What To Do When You Don't Know What To Do

I read too many business books. 

Don’t get me wrong – I love learning strategies, ideas and techniques for creating value for people.  I also love understanding how to run and market a successful business. 

But I know I’ve been reading too many of these books because I feel like I always have to have a well-developed, perfect plan in place before I start doing anything. 

And as you might guess, that’s a perfect recipe for paralysis. 

The irony is that most of the major progress in my life (at least the progress that I had some degree of control over) occurred because I took action in a moment of inspiration, not because I had a master plan. 

I’ve secured amazing jobs by mustering up the courage to talk with strangers. 

I’ve performed in Madison Square Garden because I said, “Yes!” to a random opportunity. 

I’ve written powerful songs because I sat down at the piano and started playing. 

Let’s be clear: I’ve had incredible help from family, friends, and colleagues along the way, and I would argue that their support and encouragement have been even more influential than my own actions.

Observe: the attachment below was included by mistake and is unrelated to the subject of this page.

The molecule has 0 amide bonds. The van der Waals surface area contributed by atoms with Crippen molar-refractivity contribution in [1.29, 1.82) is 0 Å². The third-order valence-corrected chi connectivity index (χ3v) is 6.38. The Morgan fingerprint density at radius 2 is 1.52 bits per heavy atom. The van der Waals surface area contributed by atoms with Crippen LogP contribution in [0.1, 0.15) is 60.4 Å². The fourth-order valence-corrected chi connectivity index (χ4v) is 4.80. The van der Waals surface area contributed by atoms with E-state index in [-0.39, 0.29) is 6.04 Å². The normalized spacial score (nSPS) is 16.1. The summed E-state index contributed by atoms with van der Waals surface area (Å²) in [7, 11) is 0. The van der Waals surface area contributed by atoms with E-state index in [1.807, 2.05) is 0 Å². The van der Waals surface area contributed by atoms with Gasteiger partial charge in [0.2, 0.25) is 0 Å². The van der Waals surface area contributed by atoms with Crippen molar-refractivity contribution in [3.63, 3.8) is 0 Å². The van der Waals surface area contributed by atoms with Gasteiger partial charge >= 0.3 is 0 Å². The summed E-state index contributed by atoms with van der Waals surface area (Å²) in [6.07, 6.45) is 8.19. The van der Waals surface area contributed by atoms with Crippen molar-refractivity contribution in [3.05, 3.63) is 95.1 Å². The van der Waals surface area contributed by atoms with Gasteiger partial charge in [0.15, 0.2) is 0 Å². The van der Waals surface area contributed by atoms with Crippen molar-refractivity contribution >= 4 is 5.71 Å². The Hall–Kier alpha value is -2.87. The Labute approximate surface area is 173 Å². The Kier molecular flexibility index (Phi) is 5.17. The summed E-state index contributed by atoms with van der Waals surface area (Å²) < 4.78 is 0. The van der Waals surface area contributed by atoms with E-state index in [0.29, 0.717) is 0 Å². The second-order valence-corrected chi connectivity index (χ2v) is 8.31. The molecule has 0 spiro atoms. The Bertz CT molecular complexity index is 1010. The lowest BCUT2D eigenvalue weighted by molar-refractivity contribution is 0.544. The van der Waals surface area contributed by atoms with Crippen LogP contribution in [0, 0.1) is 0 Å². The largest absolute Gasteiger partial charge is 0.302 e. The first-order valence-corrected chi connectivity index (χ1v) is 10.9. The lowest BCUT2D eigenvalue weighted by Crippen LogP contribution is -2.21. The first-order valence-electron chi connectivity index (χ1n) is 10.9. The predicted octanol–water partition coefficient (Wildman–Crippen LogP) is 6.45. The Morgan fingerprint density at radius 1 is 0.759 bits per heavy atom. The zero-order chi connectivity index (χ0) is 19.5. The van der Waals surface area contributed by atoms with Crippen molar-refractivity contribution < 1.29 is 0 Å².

But when I have taken action, it has produced surprising results. 

When I feel stuck or like I’m at a crossroads, I tend to worry and doubt myself.  Will I be successful?  Should I have a better plan?  Is this the most impactful way to do this?  What if I fail? 

But now my rallying cry is going to be:  DO SOMETHING!!!

As long as my action is helpful to others or contributing in some way, it will be valuable. 

It doesn’t have to align perfectly with my greater vision and plan.  It doesn’t have to make money.  But if I take any positive action, it will be better than worrying about the perfect next step. 

So if you’re feeling stuck or indecisive about something in your life right now, I would encourage you to DO SOMETHING!  It doesn’t have be big or brilliant – it just has to help someone in some way.  You might just be surprised by where that action leads you and the opportunities it opens. 

Do you have any strategies for overcoming “analysis paralysis” that have worked for you?  I’d love to hear about them in the comments section below!  

Posted on June 25, 2015 .